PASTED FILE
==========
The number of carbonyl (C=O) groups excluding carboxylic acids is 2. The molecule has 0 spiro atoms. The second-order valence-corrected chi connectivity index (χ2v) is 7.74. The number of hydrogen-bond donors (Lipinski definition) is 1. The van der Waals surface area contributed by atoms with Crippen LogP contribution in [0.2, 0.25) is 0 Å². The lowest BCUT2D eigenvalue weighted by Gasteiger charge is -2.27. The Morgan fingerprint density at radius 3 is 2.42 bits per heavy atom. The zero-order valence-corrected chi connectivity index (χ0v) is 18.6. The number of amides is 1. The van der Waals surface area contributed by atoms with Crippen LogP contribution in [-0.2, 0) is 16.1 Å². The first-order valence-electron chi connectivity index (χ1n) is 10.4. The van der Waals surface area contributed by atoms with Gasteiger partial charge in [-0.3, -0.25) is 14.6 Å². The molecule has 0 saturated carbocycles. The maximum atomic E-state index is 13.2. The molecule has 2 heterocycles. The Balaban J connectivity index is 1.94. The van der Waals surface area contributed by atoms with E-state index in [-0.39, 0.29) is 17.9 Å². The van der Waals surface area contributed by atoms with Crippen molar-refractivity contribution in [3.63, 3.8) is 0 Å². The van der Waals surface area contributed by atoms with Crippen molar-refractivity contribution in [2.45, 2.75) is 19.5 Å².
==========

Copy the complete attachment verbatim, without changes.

The number of carbonyl (C=O) groups excluding carboxylic acids is 2. The molecule has 0 spiro atoms. The second-order valence-corrected chi connectivity index (χ2v) is 7.74. The number of hydrogen-bond donors (Lipinski definition) is 1. The van der Waals surface area contributed by atoms with Crippen LogP contribution in [0.2, 0.25) is 0 Å². The lowest BCUT2D eigenvalue weighted by Gasteiger charge is -2.27. The Morgan fingerprint density at radius 3 is 2.42 bits per heavy atom. The zero-order valence-corrected chi connectivity index (χ0v) is 18.6. The number of amides is 1. The van der Waals surface area contributed by atoms with Crippen LogP contribution in [-0.2, 0) is 16.1 Å². The first-order valence-electron chi connectivity index (χ1n) is 10.4. The van der Waals surface area contributed by atoms with Gasteiger partial charge in [-0.3, -0.25) is 14.6 Å². The molecule has 0 saturated carbocycles. The maximum atomic E-state index is 13.2. The molecule has 2 heterocycles. The Balaban J connectivity index is 1.94. The van der Waals surface area contributed by atoms with E-state index in [-0.39, 0.29) is 17.9 Å². The van der Waals surface area contributed by atoms with Crippen molar-refractivity contribution in [3.63, 3.8) is 0 Å². The van der Waals surface area contributed by atoms with Crippen molar-refractivity contribution in [2.45, 2.75) is 19.5 Å².